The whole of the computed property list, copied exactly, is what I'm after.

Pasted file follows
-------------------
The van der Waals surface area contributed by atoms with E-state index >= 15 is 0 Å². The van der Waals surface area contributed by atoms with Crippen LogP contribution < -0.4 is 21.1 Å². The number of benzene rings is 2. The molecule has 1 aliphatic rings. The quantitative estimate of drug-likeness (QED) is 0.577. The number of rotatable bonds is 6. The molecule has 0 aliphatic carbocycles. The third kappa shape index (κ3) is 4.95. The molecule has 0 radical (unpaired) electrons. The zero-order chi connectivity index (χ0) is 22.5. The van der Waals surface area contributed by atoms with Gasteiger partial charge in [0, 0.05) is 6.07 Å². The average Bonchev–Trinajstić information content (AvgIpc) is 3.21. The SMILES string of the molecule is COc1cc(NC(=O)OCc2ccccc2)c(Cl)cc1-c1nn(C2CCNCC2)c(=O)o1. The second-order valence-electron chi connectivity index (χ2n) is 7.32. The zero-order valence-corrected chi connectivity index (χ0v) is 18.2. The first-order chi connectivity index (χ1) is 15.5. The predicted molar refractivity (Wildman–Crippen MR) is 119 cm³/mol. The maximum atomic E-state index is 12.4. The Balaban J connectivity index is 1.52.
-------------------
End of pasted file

The van der Waals surface area contributed by atoms with E-state index >= 15 is 0 Å². The van der Waals surface area contributed by atoms with Crippen LogP contribution < -0.4 is 21.1 Å². The number of benzene rings is 2. The molecule has 1 aliphatic rings. The quantitative estimate of drug-likeness (QED) is 0.577. The number of rotatable bonds is 6. The molecule has 0 aliphatic carbocycles. The third kappa shape index (κ3) is 4.95. The molecule has 0 radical (unpaired) electrons. The zero-order chi connectivity index (χ0) is 22.5. The van der Waals surface area contributed by atoms with Gasteiger partial charge in [0, 0.05) is 6.07 Å². The average Bonchev–Trinajstić information content (AvgIpc) is 3.21. The SMILES string of the molecule is COc1cc(NC(=O)OCc2ccccc2)c(Cl)cc1-c1nn(C2CCNCC2)c(=O)o1. The second-order valence-electron chi connectivity index (χ2n) is 7.32. The zero-order valence-corrected chi connectivity index (χ0v) is 18.2. The first-order chi connectivity index (χ1) is 15.5. The predicted molar refractivity (Wildman–Crippen MR) is 119 cm³/mol. The maximum atomic E-state index is 12.4. The Balaban J connectivity index is 1.52.